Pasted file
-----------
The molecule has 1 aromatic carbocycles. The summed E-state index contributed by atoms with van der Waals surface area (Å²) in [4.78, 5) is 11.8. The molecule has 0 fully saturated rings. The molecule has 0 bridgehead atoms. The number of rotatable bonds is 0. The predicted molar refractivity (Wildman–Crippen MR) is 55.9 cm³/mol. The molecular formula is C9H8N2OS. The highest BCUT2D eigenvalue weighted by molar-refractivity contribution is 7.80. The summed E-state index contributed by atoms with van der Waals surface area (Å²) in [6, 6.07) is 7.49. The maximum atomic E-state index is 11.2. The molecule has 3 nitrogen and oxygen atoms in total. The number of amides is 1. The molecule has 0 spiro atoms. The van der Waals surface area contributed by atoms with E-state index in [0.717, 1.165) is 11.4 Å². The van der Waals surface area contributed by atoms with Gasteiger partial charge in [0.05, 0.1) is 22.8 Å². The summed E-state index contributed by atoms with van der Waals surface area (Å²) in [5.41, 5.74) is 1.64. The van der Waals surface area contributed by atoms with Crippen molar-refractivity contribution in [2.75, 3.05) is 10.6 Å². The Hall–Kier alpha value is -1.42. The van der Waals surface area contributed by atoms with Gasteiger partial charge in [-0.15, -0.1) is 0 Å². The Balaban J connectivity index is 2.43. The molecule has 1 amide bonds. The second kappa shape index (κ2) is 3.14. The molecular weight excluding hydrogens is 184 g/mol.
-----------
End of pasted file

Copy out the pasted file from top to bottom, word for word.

The molecule has 1 aromatic carbocycles. The summed E-state index contributed by atoms with van der Waals surface area (Å²) in [4.78, 5) is 11.8. The molecule has 0 fully saturated rings. The molecule has 0 bridgehead atoms. The number of rotatable bonds is 0. The predicted molar refractivity (Wildman–Crippen MR) is 55.9 cm³/mol. The molecular formula is C9H8N2OS. The highest BCUT2D eigenvalue weighted by molar-refractivity contribution is 7.80. The summed E-state index contributed by atoms with van der Waals surface area (Å²) in [6, 6.07) is 7.49. The maximum atomic E-state index is 11.2. The molecule has 3 nitrogen and oxygen atoms in total. The number of amides is 1. The molecule has 0 spiro atoms. The van der Waals surface area contributed by atoms with E-state index in [0.717, 1.165) is 11.4 Å². The van der Waals surface area contributed by atoms with Gasteiger partial charge in [0.05, 0.1) is 22.8 Å². The summed E-state index contributed by atoms with van der Waals surface area (Å²) in [5.41, 5.74) is 1.64. The van der Waals surface area contributed by atoms with Crippen molar-refractivity contribution in [2.75, 3.05) is 10.6 Å². The Hall–Kier alpha value is -1.42. The van der Waals surface area contributed by atoms with Gasteiger partial charge in [-0.15, -0.1) is 0 Å². The Balaban J connectivity index is 2.43. The molecule has 1 amide bonds. The second kappa shape index (κ2) is 3.14. The molecular weight excluding hydrogens is 184 g/mol.